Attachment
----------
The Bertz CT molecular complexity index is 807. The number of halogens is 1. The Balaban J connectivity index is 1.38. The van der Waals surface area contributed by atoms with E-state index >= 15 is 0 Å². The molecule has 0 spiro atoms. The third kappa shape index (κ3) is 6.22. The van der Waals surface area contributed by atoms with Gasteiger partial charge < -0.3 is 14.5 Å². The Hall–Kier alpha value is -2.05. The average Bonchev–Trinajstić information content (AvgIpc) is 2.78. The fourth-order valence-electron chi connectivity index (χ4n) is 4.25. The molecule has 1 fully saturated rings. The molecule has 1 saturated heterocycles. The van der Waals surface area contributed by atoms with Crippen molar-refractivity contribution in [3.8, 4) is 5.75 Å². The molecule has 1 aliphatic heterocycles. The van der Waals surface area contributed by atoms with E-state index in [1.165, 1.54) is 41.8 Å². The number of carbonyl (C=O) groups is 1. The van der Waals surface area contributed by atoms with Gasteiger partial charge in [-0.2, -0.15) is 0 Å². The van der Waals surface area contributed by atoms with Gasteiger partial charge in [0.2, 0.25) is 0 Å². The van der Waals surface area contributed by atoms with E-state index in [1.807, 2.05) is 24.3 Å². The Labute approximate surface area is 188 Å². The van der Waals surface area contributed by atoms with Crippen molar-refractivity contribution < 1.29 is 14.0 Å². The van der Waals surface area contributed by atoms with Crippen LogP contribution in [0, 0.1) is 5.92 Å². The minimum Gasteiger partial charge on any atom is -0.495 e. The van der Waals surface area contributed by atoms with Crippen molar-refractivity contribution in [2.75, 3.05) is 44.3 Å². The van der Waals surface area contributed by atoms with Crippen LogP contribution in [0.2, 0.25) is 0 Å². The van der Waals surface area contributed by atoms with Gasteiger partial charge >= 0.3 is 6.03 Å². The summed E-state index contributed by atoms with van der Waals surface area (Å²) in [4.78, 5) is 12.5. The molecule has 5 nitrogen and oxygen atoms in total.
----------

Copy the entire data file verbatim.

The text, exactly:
The Bertz CT molecular complexity index is 807. The number of halogens is 1. The Balaban J connectivity index is 1.38. The van der Waals surface area contributed by atoms with E-state index >= 15 is 0 Å². The molecule has 0 spiro atoms. The third kappa shape index (κ3) is 6.22. The van der Waals surface area contributed by atoms with Gasteiger partial charge < -0.3 is 14.5 Å². The Hall–Kier alpha value is -2.05. The average Bonchev–Trinajstić information content (AvgIpc) is 2.78. The fourth-order valence-electron chi connectivity index (χ4n) is 4.25. The molecule has 1 fully saturated rings. The molecule has 1 saturated heterocycles. The van der Waals surface area contributed by atoms with Crippen molar-refractivity contribution in [3.8, 4) is 5.75 Å². The molecule has 1 aliphatic heterocycles. The van der Waals surface area contributed by atoms with E-state index in [1.165, 1.54) is 41.8 Å². The number of carbonyl (C=O) groups is 1. The van der Waals surface area contributed by atoms with Gasteiger partial charge in [-0.2, -0.15) is 0 Å². The van der Waals surface area contributed by atoms with Gasteiger partial charge in [0.2, 0.25) is 0 Å². The van der Waals surface area contributed by atoms with E-state index in [1.807, 2.05) is 24.3 Å². The Labute approximate surface area is 188 Å². The van der Waals surface area contributed by atoms with Crippen molar-refractivity contribution < 1.29 is 14.0 Å². The van der Waals surface area contributed by atoms with Crippen LogP contribution in [0, 0.1) is 5.92 Å². The minimum Gasteiger partial charge on any atom is -0.495 e. The van der Waals surface area contributed by atoms with Crippen molar-refractivity contribution in [2.75, 3.05) is 44.3 Å². The van der Waals surface area contributed by atoms with Crippen LogP contribution in [0.2, 0.25) is 0 Å². The van der Waals surface area contributed by atoms with Gasteiger partial charge >= 0.3 is 6.03 Å². The summed E-state index contributed by atoms with van der Waals surface area (Å²) in [4.78, 5) is 12.5. The molecule has 5 nitrogen and oxygen atoms in total.